With self-publishing, there are no other hands snatching slices of your cake. You get everything. You get your cake and eat it too. Better still, some venues like Amazon pay monthly, and let you track your sales. No more waiting four months for a paltry check. Now you get a paltry check every 30 days. This may be why some self-pubbers upload a new story every week. There’s another advantage. With no publisher, there are no publishers’ schedules. The book can go out when it’s ready, not when somebody else says it’s ready. You’re free to flood your own market if you’re prolific enough. It’s a good way to build and keep a readership.
None of this has anything to do with my reasons to consider self-publishing. Glad now you read down this far?
Here’s my hangup: copyright and fairness. I’m on another blog with four other writers. We’re starting to write and publish stories set in our fictional world. I’ve got two in the works right now. Once they’re done, what do I do with them? I’d like to go to a regular publisher, for the time, work, and cost reasons mentioned above. However, some of the characters appearing in my stories are creations of the other writers. I don’t own them. I also can’t claim full ownership of the concept, setting or background. All that was a group effort. What happens if the book takes off? Are my fellow writers, without whom the book wouldn’t exist in the first place even if they didn’t take part in the writing, still entitled to a piece of the royalties?
What about copyright in general? Publishers like exclusivity. If you sell them the first book in a series, they’ll naturally want the rest of the series. Depending on the contract and the wording of right-of-first-refusal clauses, they might own the series. What happens if one of my fellow writers self-pubs a book using the same characters I did? Two of my sister authors have already self-published stories set in our shared world. My right to sell these stories to a publisher may be gone already. Could a publisher sue any of us for plagiarism? Would they try to crack down on the self-pubbed stories to protect “their” intellectual property?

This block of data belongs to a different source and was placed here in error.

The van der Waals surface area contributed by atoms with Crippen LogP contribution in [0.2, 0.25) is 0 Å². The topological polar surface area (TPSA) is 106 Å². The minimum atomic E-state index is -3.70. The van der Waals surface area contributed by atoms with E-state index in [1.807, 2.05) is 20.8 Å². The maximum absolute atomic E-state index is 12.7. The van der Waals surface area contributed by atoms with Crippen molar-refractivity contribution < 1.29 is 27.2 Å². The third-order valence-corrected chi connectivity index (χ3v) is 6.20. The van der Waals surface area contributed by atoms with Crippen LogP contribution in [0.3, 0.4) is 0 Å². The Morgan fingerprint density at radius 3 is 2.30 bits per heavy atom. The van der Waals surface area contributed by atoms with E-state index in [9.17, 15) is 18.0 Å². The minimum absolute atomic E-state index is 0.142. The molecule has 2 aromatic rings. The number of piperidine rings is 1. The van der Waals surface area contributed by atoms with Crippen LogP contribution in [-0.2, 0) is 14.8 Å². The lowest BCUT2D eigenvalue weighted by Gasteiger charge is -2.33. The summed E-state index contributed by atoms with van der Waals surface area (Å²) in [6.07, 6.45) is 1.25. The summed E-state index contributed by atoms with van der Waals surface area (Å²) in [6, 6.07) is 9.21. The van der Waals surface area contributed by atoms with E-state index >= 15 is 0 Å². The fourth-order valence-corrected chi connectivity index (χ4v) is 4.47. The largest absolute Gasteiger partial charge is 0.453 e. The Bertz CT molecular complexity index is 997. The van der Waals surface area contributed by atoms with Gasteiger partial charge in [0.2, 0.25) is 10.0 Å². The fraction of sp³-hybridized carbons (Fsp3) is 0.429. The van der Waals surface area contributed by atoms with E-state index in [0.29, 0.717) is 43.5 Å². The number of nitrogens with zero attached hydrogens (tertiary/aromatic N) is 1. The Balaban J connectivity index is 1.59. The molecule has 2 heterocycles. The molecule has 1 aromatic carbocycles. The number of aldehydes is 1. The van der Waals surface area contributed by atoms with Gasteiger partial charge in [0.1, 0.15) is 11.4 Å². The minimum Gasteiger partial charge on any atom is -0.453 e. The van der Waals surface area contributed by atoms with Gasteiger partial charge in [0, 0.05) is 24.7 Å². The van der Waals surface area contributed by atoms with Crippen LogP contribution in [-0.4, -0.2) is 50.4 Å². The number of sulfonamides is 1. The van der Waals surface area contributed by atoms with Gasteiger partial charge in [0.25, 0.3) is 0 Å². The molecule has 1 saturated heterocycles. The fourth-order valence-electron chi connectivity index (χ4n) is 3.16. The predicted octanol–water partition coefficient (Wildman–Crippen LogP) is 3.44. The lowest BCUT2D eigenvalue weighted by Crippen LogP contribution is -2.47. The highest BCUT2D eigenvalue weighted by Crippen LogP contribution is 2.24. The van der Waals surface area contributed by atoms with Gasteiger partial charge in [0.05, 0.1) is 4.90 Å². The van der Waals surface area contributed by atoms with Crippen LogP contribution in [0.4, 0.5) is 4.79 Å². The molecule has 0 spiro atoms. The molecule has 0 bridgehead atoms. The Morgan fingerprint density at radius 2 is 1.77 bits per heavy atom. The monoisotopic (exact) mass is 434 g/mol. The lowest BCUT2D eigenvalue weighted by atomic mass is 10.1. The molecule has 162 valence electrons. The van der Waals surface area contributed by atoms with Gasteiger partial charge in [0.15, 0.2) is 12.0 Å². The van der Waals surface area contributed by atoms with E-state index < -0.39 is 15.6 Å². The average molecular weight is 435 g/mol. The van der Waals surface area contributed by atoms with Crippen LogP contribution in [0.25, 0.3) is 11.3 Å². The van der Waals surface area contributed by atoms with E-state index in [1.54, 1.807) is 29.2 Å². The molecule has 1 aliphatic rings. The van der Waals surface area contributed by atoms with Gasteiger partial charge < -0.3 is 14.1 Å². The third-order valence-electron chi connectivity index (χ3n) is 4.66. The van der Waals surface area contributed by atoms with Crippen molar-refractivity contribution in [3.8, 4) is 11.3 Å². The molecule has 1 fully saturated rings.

I’m not a lawyer. I don’t even play one on the Internet. Seems to me the best solution, the one least likely to cause any grief, would be for me to bite the bullet, pony up the cash, and dive into the self-publishing waters. At least I wouldn’t be doing it alone. I can pick the others’ brains for tips on formatting and how to make a cover. Without a publisher hovering over me, I can cross-promote all our books and link to the other entries without fear of reprisal. If one sells, it could increase sales of the others. Win-win all around.
Who knows? We could end up starting our own micro-publishing company. However, I don’t think any of us are that crazy. First and foremost, though, it would help if I actually finished the books. The time to worry is when you have something concrete to worry about. Step one in making rabbit stew: catch the rabbit. Back to work, alas.